After we played with the seat for awhile, we then we went over some of the questions that are likely to appear on my test on this subject on Friday. In the evening I again stayed up late studying. I am really trying hard to know the motion control system well as it is sort of the standard by which the astronauts/cosmonauts are judged. If I do well on this test, then the instructors know that I am a worthy person to fly on the Soyuz. So, not only is it important because it is such a crucial system, it is important because my performance on this test will pretty much set the tone with the instructors for the rest of my training.

Today was Halloween. Granted it is not an occasion celebrated by Russians, but the local kids know that Americans celebrate it, so they come by and trick or treat. All of us in town had dinner together, so the kids just had one location to go. But, they came by a couple of times and we gave them candy. It was kind of cute.

Thursday was quite a mental workout. The first class period was test prep for the analog portion of the motion control system. Two hours of questions. The second class was test prep for the digital portion of the motion control system. Two more hours of questions. The third class was test prep on the launch escape system and the landing aids. Luckily, this class did not go the full two hours. After all that questioning I was mentally drained. Thankfully, I had gym time scheduled for the last period. I did go, but I had a nap first. All the staying up late this week to study was catching up with me. After the gym break and dinner it was back to the books, of course.

Friday was another big day of questioning. The first thing I had was more motion control test prep. For this round, however, the digital and analog portions were together and the instructor invited other instructors to join us. So, it was much more serious than other test prep sessions. It was pretty much like taking the test. The only thing missing were the designers there asking questions. The instructors even had me sit at the front of the room as that is where I will be for the real test. My two instructors fired questions at me for about an hour and a half straight. The other folks in the room chimed in with a question or two every once in awhile. I felt good because I was able to confidently answer most of the questions correctly. But not quite all of them. And, I still do not answer them exactly the way that they want me to, but I was pleased with how things went. Though, I know I still have a lot of studying to do, but after last night I feel much better about my knowledge than I did yesterday. My nap yesterday refreshed me and I ended up staying up VERY late trying to get the random bits of information that I know about the system organized in my mind. Later in the day I heard from one of the Russian training integrators that the instructors were satisfied with how I did. That is a relief.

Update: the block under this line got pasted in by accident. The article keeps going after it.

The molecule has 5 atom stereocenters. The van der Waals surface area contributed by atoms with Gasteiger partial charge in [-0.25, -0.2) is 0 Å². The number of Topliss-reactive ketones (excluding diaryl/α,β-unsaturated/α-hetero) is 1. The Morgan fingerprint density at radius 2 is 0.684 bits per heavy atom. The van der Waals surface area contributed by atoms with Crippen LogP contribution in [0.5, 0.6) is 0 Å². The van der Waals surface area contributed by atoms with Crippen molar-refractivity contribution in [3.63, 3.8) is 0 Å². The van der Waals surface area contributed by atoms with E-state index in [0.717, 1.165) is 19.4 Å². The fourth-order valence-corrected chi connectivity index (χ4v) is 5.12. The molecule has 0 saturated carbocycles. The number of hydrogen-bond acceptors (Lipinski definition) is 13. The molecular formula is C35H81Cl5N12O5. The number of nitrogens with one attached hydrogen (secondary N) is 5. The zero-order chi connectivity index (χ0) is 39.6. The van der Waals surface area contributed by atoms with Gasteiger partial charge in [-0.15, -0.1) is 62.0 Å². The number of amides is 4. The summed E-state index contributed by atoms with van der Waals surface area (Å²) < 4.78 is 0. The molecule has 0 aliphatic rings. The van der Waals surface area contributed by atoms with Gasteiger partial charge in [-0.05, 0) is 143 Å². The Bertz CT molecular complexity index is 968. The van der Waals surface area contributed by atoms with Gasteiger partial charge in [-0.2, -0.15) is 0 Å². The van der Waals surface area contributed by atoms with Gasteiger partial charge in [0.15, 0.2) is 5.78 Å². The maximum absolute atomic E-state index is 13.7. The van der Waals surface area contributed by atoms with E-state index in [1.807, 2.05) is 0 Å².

Unfortunately, my test has been moved from next Wednesday to next Friday. Apparently there is a schedule conflict with one of the instructors. On the one hand, that means more time to study, but on the other hand it means more time to fret. I am just ready to have it over with.

After the motion control fun I had another practical session on the laptops for the Russian segment. It was a nice mental break. My last activity for the week was my test on the launch escape and landing aids systems. It went just fine. Actually, it was not too bad, as tests go.

Whew! What a week. I took the evening off and hung out with the current folks in town.

My weekend was typical - grocery store on Saturday and study on Sunday. It snowed a bit this weekend as well. Not as much as it did before, but enough to cover the ground and make things slippery to walk on. I do not think this snow is going to melt any time soon. The forecast is not calling for us to get above freezing at all this week.


© Shannon Walker   2009